Article by Willard Manus

It's an earthly spectacle, a nocturnal rite of passage.

It begins about 6.30 PM in this famed Cycladic village of Oia (pronounced Eeyah) perched atop a thousand-foot-high slab of red volcanic rock
overlooking the Aegean Sea. Buses from all over the island arrive in the main square, disgorging hundreds of tourists who begin rushing through Oia's narrow, coiling streets, following their harried tour guides to the far western corner of the village. Some opt to sit on the patios of open-air cafes; others clamber down steep black-pebbled steps leading to the balustrades of a ruined Venetian castle, jockeying and jostling for the best positions.

Once settled, they break out their photographic arsenal-- cameras, big and small; movie and video recorders; digital camcorders; lithium batteries;
lavalier mikes and bodypacks, the works. Tripods are unpacked and snapped into place; film is loaded; viewfinders and timers prepped; zoom lenses protrude from slots once occupied by cannons and crossbows. After that, the visitors begin to wait, staring at the horizon with the intensity of becalmed mariners. The object of their scrutiny is the Greek sun, under
whose glare and heat they have suffered all day, protected by hats and scarves, layer upon layer of slimy sun block.

Now, however, the sun has gone from scourge to blessing, a force no longer to be deflected and decried but welcomed. Once upon a time the Greeks made obeisance to Helios, the sun-god; today it's the tourists who worship him, in pagan fashion of course. Slurping from plastic bottles of water and soda pop, wiping the sweat from their eyes, the tourists gaze transfixed at the sun as it begins its slow descent into the sea, turning from yellow to red behind a veil of mist.

Cameras are aimed and repositioned, shutters click and whir. And when the sun finally disappears from view, leaving behind only a huge crimson smear of sky, the tourists, as if on cue, break into applause and cheers. "Aaaah," they cry, like ecstatic lovers, "aaaahhhh!"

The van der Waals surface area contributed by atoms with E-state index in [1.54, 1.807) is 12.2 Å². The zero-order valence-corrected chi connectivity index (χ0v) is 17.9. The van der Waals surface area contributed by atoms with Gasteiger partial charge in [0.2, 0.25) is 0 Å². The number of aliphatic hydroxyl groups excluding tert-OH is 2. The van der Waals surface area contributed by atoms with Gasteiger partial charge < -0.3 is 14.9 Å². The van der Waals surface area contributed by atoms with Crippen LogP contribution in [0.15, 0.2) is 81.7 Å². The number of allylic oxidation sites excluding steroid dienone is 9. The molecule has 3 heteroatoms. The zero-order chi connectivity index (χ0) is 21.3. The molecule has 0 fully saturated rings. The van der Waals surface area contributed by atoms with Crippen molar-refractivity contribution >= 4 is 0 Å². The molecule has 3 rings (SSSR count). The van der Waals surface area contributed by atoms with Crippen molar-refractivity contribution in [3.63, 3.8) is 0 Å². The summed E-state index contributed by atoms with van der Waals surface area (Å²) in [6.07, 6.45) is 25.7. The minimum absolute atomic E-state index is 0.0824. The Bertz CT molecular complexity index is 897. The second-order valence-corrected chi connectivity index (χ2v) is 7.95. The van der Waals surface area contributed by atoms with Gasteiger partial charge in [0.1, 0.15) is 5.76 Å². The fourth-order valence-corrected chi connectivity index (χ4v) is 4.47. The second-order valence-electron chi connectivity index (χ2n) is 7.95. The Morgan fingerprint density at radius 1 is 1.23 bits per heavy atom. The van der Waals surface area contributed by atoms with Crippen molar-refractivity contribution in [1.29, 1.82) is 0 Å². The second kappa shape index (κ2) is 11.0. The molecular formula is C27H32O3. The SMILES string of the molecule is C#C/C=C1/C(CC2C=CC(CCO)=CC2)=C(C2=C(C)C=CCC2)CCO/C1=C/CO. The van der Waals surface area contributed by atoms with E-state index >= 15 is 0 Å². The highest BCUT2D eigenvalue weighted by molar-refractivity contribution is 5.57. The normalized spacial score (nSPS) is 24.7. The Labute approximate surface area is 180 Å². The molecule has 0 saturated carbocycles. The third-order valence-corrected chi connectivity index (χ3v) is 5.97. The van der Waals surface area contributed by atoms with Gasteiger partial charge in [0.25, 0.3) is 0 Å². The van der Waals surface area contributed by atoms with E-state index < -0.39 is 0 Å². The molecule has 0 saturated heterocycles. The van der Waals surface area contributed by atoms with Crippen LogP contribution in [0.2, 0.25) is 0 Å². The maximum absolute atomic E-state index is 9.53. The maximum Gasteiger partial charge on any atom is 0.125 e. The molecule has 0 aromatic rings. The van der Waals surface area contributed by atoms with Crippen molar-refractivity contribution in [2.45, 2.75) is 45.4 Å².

"What is it that makes them act like this?" wanted to know Triantaphyllos Pitsikalis, owner of the Chelidonia Hotel, where we were staying. "Haven't they ever seen a damned sunset before?"

Santorini is a starkly dramatic island, though, and that possibly accounts for the over-reaction to its sunsets. It was the home, four thousand years ago, of
an advanced society, one that was the equal of Minoan Crete (only 90km to the south). Around 1500 B.C.E. a gigantic volcanic explosion blew out the center of the island, burying all life beneath an ocean of lava and pumice.

Over the centuries, the island began to be repopulated. Historical accounts of Thira (Santorini's old name) mixed fact with legend; there are some, for example, who believe the island is Plato's lost continent of Atlantis; while others have found in it the source for the biblical parting of the Red Sea.

Today the ruins of Santorini, especially those located along Akrotiri, once the site of a prosperous and sophisticated city, draw visitors from around the
world. The island's unique landscape and its preternaturally beautiful villages, some of which (like Oia) are perched precariously on hilltops and
spill down to the sea in a profusion of tightly-packed houses blazing with vivid colors, have also helped turn Santorini into a major Aegean tourist center.
The tourists keep coming, some by plane or ferryboat from Piraeus, Rhodes and Crete, others by cruise ships that drop anchor at Thira Town. Gondola cars carry these daytrippers up to the top of the town, from where they fan out over the island by pullman bus, rented car or scooter.

Akrotiri and its archaeological treasures, the mountaintop monastery of Profitis Elias and the bustling city of Thira are the main attractions. But
when day's end comes all roads lead to Oia, where the tourists gather like lemmings to watch and cheer as the sun does its disappearing act.